Mini-review: God of Carnage ~ theatre notes

Monday, September 14, 2009

Mini-review: God of Carnage

By popular demand (or at least, for the three people who asked): my mini review for the Australian.

God of Carnage by Yamina Reza. Melbourne Theatre Company. Playhouse, Victorian Arts Centre, Melbourne. September 3. Until October 3.

Two middle-class couples meet to politely discuss a spat between their 10-year-old sons. Predictably, order devolves to chaos – it’s not long before they’re puking over the art books and attempting to strangle each other – but Yasmina Reza gives the clichés a contemporary spin. This flimsy expose of the pretensions of the French bourgeoisie is a one-note show, an exercise in mannered naturalism played out in real time that, for all its hysteric activity, flounders towards tedium. Director Peter Evans classes it up with a slick production that features a stylish design and some enjoyable comic performances from a stellar cast.

Feel free to engage, Geoffrey! I just couldn't get excited about this one, and although I could extend what I wrote, I really haven't an awful lot more to say.


Borbs said...

Who's Afraid of Something New? We've seen this one before, but Martha was lots more fun!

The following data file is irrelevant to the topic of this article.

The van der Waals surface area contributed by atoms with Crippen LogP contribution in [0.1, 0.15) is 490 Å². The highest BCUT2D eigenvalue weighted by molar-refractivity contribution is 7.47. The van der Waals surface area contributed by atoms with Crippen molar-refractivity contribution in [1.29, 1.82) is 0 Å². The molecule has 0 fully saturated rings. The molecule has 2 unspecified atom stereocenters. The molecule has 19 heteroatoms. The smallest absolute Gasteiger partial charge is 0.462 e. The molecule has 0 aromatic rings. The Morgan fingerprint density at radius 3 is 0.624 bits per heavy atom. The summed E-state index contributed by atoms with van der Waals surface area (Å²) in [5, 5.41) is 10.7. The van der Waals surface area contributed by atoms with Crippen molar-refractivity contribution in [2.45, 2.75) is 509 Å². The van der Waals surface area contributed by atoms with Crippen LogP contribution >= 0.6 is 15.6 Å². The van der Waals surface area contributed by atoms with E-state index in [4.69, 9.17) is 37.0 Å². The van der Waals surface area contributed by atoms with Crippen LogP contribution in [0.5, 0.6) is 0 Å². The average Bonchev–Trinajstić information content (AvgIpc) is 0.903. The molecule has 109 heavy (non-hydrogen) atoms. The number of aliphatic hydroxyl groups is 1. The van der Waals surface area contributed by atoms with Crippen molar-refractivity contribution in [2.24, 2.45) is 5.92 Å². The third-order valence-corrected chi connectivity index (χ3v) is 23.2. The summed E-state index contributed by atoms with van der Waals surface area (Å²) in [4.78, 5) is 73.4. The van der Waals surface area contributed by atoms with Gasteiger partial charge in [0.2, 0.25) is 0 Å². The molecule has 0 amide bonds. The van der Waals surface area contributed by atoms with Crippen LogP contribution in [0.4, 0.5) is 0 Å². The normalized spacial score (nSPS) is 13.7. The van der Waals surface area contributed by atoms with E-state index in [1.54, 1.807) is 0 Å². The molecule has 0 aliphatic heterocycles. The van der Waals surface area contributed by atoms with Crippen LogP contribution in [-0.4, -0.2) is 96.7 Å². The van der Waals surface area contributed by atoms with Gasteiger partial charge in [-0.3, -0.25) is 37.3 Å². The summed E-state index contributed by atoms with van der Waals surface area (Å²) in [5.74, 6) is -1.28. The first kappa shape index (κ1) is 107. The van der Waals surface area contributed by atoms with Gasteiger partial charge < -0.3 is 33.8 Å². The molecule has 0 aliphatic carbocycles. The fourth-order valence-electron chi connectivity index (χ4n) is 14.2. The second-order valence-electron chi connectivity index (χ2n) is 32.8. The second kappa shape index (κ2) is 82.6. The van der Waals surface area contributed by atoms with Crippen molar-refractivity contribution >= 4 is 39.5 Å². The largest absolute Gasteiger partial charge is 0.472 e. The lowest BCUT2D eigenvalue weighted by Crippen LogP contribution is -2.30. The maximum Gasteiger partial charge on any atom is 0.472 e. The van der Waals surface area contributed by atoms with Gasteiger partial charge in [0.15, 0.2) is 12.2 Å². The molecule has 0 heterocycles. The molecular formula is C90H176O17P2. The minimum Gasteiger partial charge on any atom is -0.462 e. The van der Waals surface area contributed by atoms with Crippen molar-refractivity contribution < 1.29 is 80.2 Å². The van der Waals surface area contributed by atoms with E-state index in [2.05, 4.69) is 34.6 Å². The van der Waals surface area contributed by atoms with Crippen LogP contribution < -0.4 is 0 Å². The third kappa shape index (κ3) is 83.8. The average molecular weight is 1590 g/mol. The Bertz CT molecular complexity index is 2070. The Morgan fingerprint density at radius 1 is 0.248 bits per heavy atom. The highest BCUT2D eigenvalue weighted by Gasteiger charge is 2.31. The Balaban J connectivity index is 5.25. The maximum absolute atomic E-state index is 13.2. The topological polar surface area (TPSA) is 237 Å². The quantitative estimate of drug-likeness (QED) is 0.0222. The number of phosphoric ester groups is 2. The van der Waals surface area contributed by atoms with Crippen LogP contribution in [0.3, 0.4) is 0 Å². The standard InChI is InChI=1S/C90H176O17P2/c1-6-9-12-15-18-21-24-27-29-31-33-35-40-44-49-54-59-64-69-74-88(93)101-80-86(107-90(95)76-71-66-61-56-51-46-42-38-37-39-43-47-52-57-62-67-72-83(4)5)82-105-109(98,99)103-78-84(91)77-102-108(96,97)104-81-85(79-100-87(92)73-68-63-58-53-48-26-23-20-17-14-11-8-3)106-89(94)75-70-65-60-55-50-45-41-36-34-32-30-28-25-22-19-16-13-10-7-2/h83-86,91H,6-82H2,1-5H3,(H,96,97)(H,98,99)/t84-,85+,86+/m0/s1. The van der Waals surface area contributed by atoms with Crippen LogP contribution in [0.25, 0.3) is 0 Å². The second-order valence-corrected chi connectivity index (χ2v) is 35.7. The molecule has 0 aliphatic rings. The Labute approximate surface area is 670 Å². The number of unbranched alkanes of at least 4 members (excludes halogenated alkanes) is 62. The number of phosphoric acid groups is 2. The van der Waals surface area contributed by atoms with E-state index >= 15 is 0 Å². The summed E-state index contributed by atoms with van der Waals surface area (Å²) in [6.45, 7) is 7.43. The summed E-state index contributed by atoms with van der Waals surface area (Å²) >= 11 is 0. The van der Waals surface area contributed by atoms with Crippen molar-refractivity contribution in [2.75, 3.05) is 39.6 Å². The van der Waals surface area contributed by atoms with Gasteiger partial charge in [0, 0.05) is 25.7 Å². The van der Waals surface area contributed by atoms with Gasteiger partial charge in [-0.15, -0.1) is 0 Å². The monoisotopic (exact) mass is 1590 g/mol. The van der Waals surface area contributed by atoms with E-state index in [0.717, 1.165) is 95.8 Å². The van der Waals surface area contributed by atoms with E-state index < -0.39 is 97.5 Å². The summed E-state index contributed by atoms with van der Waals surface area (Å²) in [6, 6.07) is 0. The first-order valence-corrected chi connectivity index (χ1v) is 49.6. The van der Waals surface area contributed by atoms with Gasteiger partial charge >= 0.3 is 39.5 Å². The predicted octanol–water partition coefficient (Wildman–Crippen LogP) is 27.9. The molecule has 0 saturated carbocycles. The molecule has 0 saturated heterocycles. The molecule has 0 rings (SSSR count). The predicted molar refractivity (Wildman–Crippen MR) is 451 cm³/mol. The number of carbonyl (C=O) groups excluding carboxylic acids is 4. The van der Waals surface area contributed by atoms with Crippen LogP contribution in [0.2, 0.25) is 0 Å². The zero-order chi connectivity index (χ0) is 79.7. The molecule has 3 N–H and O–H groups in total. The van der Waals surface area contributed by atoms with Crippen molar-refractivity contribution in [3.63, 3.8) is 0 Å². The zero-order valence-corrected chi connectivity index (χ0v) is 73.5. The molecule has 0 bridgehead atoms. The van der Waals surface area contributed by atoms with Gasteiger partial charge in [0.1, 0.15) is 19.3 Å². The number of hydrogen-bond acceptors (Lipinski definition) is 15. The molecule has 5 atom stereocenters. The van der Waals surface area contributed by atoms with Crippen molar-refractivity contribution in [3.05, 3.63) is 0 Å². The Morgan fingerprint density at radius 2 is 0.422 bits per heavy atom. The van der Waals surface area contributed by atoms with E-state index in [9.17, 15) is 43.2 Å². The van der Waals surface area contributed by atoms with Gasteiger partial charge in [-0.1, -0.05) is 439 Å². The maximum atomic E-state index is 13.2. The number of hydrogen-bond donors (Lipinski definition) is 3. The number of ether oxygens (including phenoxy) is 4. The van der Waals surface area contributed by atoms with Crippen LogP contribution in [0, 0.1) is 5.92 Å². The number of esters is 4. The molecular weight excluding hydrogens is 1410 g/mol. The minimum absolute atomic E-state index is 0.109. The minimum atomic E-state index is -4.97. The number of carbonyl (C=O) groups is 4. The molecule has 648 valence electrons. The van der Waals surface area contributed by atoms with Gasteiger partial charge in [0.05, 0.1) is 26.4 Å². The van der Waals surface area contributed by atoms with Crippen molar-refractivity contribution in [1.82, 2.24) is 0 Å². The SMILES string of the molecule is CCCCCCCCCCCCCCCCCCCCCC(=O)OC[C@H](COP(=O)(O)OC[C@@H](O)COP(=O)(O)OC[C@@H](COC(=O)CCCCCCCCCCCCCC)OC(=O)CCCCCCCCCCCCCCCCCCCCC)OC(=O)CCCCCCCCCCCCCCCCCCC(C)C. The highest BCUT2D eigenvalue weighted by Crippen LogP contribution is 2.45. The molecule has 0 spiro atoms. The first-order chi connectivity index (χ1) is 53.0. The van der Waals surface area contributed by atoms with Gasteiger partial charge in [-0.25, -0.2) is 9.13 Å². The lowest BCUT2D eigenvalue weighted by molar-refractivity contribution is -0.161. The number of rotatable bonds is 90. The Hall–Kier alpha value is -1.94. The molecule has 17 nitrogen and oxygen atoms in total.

Geoffrey said...

Thanks Alison. I always find it interesting to read differing opinions. I really enjoyed "God of Carnage". Having penned the odd play or two, I was curious to see what it was that would take the theatre world by storm to the extent that this piece has. I agree with everything you say, except for your disdain for the script ... which in my mind, is always (and certainly was in this case) the permission for the extent of the performances and Peter Evans' direction of them. I loved it. It rewarded close attention and I found the intricacy of the structure just beautiful. Simple, yes ... but vastly more complex that it 'sounded'. There were so many throw-aways that were later picked up on and extended ... and the economy and cleverness of the sexual politics was so refreshing (such as when Natasha Herbert's character spat "At least he's not a little poof!" and it got a huge laugh as opposed to a nervous giggle because we're not supposed to say things like that anymore). I also thought her soliloquy when she was perched on the back of the sofa when everyone else is almost comatose with drunkeness was fantastic. I've been there ... and I felt that way through a great deal of the performance. Maybe that says more about me and my histrionic dinner party companions than it does about the this play, but I found that unlike almost everything I have seen lately, it spoke to me in a new, confident and interesting way. I sat wide-eyed and delighted throughout the entire thing.